Organic Sex For Midlifers: How To Slow Down And Maximize Your Pleasure
When it comes to stress, the so-called ‘sandwich generation’ (those caring for their parents and their kids) are facing plenty of demands, including hormonal changes that can also prevent efforts to have healthy intimate relationships and yet the pressure to earn and achieve goals in life.
No wonder sex gets relegated. Perhaps it’s a time to re-educate ourselves about sexual pleasure.
Satisfying sex isn’t only for the 20 and 30-something folks. As many happy couples know, it’s possible to enjoy a healthy and satisfying sex life well into your 40s, 50s and beyond. Self-confidence and self-awareness could make miracles: feeling wiser than when we were in our earlier years, and knowing what works best for us when it comes to our sex life are the key. Yes, naturally, our body is going through changes as we age. We look and feel differently than we did when we were younger. But if we can accept these changes as natural and hold our head up high, we’ll not only feel better, we’ll also be more attractive to others.
The secret for having a healthy, passionate sex life is simply slowing down and nurturing our relationship with our partners, spending some time opening up together before engaging in any serious love-making.
When we shift our thinking around sexuality, from being goal-orientated to something that will grow and flourish over time, the most amazing experiences will emerge. It’s really not about whether you have a G-spot, or clitoral, or vaginal orgasm – says the sex and relationship consultant Pamela Madsen, founder of Back To The Body, sensuous retreats for women -. Organic sexuality is the opposite of everything we have been taught about sex, which is getting it done quickly and quietly. This is all about intentionally trying to slow down, opening to pleasure in all the parts of your body and letting go of the idea that you have to get anywhere.
Yes, a good sex life, at any age, involves a lot more than just sex. It’s also about intimacy and touch, things anyone can benefit from. Even if you have health problems or physical disabilities, you can engage in intimate acts and benefit from closeness with another person. Take the pressure off by putting aside your old ideas of what sex “should be.” Focus instead on the importance of tenderness and contact and take your time. For Pamela Madsen:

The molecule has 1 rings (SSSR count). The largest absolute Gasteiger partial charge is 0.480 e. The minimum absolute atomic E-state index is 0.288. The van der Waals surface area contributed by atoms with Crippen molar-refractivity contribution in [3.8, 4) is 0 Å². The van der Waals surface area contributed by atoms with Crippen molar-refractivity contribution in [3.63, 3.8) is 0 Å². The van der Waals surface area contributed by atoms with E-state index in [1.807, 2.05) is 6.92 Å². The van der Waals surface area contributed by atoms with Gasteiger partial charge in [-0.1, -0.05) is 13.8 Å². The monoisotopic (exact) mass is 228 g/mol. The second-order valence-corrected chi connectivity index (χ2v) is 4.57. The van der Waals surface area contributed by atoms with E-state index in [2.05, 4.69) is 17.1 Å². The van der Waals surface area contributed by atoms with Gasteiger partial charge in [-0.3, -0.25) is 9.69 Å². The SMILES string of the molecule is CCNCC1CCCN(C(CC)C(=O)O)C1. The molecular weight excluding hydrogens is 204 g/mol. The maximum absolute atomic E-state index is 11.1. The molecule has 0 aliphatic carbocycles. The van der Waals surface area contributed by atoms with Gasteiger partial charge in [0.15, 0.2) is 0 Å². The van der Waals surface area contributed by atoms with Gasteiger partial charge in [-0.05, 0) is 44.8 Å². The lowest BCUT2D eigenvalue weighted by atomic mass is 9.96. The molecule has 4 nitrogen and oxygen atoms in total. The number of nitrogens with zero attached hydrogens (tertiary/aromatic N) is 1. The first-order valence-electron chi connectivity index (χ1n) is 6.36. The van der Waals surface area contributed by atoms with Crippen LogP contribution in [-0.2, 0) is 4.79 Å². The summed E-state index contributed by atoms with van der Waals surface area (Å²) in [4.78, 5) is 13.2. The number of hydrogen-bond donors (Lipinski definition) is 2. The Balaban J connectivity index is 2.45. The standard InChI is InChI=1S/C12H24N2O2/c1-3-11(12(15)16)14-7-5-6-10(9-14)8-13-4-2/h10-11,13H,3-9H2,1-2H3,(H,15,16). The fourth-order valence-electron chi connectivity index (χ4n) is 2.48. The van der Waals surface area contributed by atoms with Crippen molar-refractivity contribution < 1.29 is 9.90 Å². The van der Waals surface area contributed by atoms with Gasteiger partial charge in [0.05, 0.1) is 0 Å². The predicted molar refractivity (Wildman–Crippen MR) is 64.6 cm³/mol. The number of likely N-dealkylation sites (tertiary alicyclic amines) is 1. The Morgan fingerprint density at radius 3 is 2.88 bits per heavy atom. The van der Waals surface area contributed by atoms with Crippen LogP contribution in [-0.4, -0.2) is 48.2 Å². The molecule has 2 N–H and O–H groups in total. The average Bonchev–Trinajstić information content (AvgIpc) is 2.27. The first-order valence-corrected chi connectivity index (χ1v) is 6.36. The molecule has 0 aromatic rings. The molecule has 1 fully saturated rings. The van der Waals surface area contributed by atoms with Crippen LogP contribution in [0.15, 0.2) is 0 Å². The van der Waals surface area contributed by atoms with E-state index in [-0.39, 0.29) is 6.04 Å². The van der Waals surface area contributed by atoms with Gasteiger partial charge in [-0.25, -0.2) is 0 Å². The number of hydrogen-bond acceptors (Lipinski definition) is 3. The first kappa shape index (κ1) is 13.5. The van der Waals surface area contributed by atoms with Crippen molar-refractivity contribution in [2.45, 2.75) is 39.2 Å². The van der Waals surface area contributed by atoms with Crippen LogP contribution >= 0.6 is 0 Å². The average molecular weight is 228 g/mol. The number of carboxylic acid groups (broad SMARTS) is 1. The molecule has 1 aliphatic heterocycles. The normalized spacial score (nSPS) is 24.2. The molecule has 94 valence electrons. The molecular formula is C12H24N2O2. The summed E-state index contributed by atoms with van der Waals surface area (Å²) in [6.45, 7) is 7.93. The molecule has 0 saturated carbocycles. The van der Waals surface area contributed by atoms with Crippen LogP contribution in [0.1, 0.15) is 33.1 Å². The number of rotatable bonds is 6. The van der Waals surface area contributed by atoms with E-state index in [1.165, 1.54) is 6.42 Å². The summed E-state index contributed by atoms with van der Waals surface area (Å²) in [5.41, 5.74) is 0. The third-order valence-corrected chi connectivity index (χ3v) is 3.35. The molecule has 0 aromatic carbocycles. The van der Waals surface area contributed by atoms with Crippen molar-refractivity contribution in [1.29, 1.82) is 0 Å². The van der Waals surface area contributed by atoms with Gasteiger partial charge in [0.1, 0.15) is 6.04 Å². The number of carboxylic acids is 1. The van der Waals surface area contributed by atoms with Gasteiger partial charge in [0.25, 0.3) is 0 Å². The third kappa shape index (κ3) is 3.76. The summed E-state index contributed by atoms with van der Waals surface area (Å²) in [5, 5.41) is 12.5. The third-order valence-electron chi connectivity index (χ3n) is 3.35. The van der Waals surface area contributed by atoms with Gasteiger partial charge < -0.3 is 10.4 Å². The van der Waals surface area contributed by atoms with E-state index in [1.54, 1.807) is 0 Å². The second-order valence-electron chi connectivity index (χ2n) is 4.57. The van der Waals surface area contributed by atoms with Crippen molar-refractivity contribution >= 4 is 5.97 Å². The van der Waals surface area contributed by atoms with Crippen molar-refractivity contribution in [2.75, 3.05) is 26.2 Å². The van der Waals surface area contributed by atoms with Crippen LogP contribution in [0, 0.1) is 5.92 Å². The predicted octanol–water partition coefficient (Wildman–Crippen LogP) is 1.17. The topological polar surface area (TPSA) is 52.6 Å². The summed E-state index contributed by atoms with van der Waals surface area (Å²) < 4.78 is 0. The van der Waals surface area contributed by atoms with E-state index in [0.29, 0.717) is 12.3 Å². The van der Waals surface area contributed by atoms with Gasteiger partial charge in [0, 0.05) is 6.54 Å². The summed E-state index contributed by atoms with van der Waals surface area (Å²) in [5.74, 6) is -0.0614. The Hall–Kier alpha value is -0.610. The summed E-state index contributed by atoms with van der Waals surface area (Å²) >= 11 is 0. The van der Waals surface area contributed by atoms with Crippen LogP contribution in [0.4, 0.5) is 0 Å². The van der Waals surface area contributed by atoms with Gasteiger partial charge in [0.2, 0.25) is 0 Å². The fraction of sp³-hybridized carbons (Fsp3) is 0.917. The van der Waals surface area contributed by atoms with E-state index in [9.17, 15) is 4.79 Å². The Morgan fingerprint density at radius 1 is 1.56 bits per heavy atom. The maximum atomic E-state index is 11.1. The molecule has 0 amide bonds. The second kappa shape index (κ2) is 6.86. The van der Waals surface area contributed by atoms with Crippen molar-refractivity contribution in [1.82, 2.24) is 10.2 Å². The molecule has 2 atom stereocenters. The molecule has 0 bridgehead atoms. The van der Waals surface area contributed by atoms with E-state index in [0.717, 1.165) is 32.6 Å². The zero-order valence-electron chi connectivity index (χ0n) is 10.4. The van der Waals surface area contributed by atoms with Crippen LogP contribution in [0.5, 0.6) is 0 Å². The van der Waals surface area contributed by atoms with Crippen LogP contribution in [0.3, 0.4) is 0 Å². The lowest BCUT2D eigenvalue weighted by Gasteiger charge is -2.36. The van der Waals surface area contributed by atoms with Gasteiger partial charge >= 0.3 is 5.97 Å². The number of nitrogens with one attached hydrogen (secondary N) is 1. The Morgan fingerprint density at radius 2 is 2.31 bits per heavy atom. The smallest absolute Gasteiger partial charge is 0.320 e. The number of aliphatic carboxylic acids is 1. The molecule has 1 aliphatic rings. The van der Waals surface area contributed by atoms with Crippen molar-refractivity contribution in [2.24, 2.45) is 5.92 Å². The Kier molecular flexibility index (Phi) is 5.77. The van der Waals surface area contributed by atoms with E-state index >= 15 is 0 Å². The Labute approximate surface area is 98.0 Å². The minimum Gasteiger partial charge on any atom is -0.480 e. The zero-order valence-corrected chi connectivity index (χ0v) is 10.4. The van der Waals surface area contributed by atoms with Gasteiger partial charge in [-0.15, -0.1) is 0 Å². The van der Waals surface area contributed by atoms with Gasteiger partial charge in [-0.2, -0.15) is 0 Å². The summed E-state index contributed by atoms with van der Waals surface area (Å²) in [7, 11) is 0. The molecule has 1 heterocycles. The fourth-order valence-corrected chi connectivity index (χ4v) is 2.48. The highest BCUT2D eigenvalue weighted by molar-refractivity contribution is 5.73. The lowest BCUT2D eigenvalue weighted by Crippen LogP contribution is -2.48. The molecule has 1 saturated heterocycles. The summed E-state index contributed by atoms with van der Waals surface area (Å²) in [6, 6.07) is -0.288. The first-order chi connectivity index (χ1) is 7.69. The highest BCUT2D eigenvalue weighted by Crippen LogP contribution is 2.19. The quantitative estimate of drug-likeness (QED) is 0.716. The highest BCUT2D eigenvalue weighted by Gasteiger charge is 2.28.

You are going to let go of the idea that each of you has to have the kind of climax you usually have. Instead, you are going to explore pleasure in touch and sensation. That is the only goal.
It’s not just about intercourse
Sex can be about emotional pleasure, sensory pleasure, and relationship pleasure. Intercourse is only one way to have fulfilling sex. Touching, kissing, and other intimate sexual contacts can be just as rewarding for both you and your partner.
For Claudia Melli, intimacy & relationship coach, M.A. Psych and Orgasmic Meditation Master Teacher in London:
Organic sex is about making conscious choices about the quality of sex you want to have as a woman, so it can be a truly nourishing experience for your body. If you want to take sexuality in your hands and stop adapting or trying to fit into unrealistic expectations, say goodbye to standard, porn based, climax obsessed, cookie-cutter version of intimacy. Make your own menu, carefully pick your unique ingredients, be willing to send back unsavoury orders, ask standards to be raised, and become a bespoke curator of your experience. And eat it with gusto.
What about Sexual Desire?
For many couples, sexual intimacy leads to emotional intimacy, which enhances the relationship. So if libido is low, you might have to be more intentional and more creative about setting aside time for intimacy, rather than just waiting for it to happen. Being clear about your intention to connect with your partner, and creating the time to do that, will benefit your relationship in the long run. But most of all be patient and just “do it” and don’t let age knock down your libido and chances to have great sex.
Age doesn’t define a woman’s sexual desire – says Walker Thornton, an American former executive director of sexual assault crisis centres and now a sex educator for older women with sexuality-related issues, author of ‘Inviting Desire, A Guide for Women Who Want to Enhance Their Sex Life’ -. Those numbers don’t stop us from doing all the things we want. And experiencing heightened pleasure. All the things culturally perceived to be for ‘young’ people. We are only limited by our imaginations. It’s time to acknowledge that women of all ages can experience sexual desire. Our capacity for desire is much stronger now than in our earlier years. Why? Because I’ve learned to tap into the thoughts and behaviours that allow me to create desire. Because I know that pleasure includes far more than traditional intercourse. Because I’ve learned to express what I feel and to ask for what I want. And, because there is currently a man in my life who wants all of this as well.
Walker Thornton‘s book opens conversations about sex and sexuality that reflect the reality of midlife women. Using a 30-day format, each day focuses on a topic, using writings, images, and exercises, it helps women experience pleasure teaching them to enhance awareness of their body and embrace their sexuality.
In the end, it’s all about feelings. Sexual arousal is a state of mind, as well as age.